Alan LaFleur: the signatures on the top part
of his bass belong to members of the
|Bayou Perdu, the Lost
Bayou Ramblers' second CD on Swallow Records, is filled with the
same nothing-held-back energy that made the group's first CD a
hit. The band recorded the CD in a studio, but listeners get to
experience the passion that the the Lost Bayou Ramblers bring to
their live gigs. The music is traditional, but the band does not
sound like they are preserving a tradition: they are just
playing the music they love and making it their own.
The CD includes two Hackberry Rambler songs,
"Faut pas tu brailles" and "Une piastre ici, une piastre là-bas,"
as well as other songs in the swing tradition like the
instrumental "Pilette [Vinton] High Society" and the rollicking
"Tite fille de Lafayette," which is one of several tunes
featuring André Michot on lap-steel in a duet with Louie Michot
In two of the original compositions, "Le
Blues de la Ville Platte" and "Chers yeux bruns," Louie Michot
describes Ville Platte women–gone but certainly not forgotten.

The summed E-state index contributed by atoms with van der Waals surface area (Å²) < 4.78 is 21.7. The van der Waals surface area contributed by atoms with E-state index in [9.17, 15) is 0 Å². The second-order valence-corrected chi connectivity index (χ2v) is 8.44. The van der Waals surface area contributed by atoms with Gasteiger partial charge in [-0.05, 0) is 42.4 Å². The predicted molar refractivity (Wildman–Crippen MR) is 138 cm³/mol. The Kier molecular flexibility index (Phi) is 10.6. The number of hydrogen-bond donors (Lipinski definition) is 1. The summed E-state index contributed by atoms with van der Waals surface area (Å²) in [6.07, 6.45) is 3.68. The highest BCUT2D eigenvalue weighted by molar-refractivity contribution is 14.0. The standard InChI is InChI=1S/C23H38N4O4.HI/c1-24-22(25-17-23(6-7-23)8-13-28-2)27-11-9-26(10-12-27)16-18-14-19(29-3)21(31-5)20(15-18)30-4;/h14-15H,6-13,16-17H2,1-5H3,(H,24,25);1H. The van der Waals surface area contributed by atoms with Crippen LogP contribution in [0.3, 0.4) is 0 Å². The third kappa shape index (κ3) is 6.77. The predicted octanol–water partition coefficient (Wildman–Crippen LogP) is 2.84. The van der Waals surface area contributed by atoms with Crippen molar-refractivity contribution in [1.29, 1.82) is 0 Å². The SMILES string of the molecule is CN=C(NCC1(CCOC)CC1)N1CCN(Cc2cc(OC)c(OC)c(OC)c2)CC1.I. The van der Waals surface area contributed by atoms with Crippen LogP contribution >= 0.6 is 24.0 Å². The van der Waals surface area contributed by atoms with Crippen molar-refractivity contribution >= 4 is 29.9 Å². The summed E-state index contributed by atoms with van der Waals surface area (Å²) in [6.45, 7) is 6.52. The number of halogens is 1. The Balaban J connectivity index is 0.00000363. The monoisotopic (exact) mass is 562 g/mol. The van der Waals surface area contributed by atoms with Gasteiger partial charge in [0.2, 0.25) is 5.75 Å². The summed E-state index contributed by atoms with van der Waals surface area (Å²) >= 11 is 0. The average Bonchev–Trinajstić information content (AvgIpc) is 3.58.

In "Mexico One-Step," Louie awaits the return of a girl who went
to Mexico but meanwhile he's moving on with his life. In "North
Louisiana Blues," he offers a Cajun's instrumental
response to the experience of living in Minden (which is far
north of the Turkey Creek border)."Blue Moon Special," performed
to the tune of "Les flammes d'enfer," is a tribute to a popular
and unique Lafayette club and hostel.
"Papa Lou Hop" describes the dance step of
his grandfather, Louis Michot, a talent hidden from us who
grew up in Baton Rouge and associated Louis Michot only with
politics and his franchise of Burger Chef fast food restaurants.
The last song, "Les temps après fini," is
a beautiful tribute to the Michot brothers' maternal
grandfather, Pierce Meleton, who died in 2004 in an accident
with a cane truck. Louie's fiddle is a gift from his
grandfather, who received it from his mother when he was five
The title song, "Bayou Perdu," written by
David Michot and Louie Michot, is based on a story told by
Sydney Bourque (elaborated in the liner notes), whose photo is
on the cover of the group's first CD, Pilette Breakdown.
His daughter, Ethel Mae Bourque, is on the cover of Bayou
Perdu. In a hidden track at the end of the CD, she sings a
ballad that she sang for her father to ease his pain the week
that he died. The liner notes provide more details and explain
how to obtain a CD of Ethel's songs.
to go to the Official Web Site of the Lost Bayou Ramblers, which
includes contact information, a performance schedule, and more information about the band.
Click here to go to LSUE's first page on the Lost Bayou
Photos on this page were taken at the
Liberty Theater in February and July 2005.